MS. PSAKI: Well, first I'd say, Jeff, that experts have consistently debunked the notion that efforts we're undertaking to transition to net zero by 2050 and a clean power sector by 2035 are related to domestic production at home. I would just note. I know that wasn't exactly your question, but I wanted to get that in there.
Our view is, one, that there are steps OPEC can take. What we're -- what we're raising here, as we've raised in the past: production and the need to increase production, as you've said, to make sure we have that available to help address the price of gas.
We also are talking though, most importantly, about -- about competition and about ensuring that pricing on the global market is something that is aligned with what is fair and what is competitive as well.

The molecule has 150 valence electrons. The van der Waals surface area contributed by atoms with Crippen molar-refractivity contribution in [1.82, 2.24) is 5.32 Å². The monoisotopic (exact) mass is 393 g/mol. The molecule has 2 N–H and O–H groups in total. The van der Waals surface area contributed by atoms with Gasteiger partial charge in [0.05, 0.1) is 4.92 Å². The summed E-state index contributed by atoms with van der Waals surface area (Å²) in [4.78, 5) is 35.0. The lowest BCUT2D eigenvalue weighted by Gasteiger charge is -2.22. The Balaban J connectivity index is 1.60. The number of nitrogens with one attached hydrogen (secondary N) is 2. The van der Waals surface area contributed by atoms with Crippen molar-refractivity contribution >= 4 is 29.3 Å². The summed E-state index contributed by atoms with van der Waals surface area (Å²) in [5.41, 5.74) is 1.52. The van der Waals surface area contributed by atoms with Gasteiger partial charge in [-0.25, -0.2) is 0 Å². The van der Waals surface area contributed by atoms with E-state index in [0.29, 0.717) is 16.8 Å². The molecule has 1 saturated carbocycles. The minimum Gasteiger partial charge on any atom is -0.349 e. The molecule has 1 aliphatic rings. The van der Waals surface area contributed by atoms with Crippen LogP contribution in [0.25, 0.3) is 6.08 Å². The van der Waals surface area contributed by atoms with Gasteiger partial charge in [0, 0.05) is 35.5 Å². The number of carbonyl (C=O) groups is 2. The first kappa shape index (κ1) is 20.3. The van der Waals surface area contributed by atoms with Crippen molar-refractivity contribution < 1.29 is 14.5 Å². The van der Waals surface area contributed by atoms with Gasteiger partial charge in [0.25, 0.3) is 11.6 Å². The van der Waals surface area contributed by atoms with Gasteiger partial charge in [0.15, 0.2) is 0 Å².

So, we're talking about a number of steps, not just one. But I'd also note that we know that they have supply that's available, that can be accessed, and that's what we're really referring to here.
Q: Just one other foreign policy question. Is the White House or the U.S. supporting Canada in any way with its back-and-forth with China about two people -- one who's been convicted to death for drug smuggling and another who's been sentenced now to 11 years for spying?
MS. PSAKI: We have spoken out about this in the past, and I believe the State Department has. I would certainly point you to them on any particular comments -- new comments, I should say.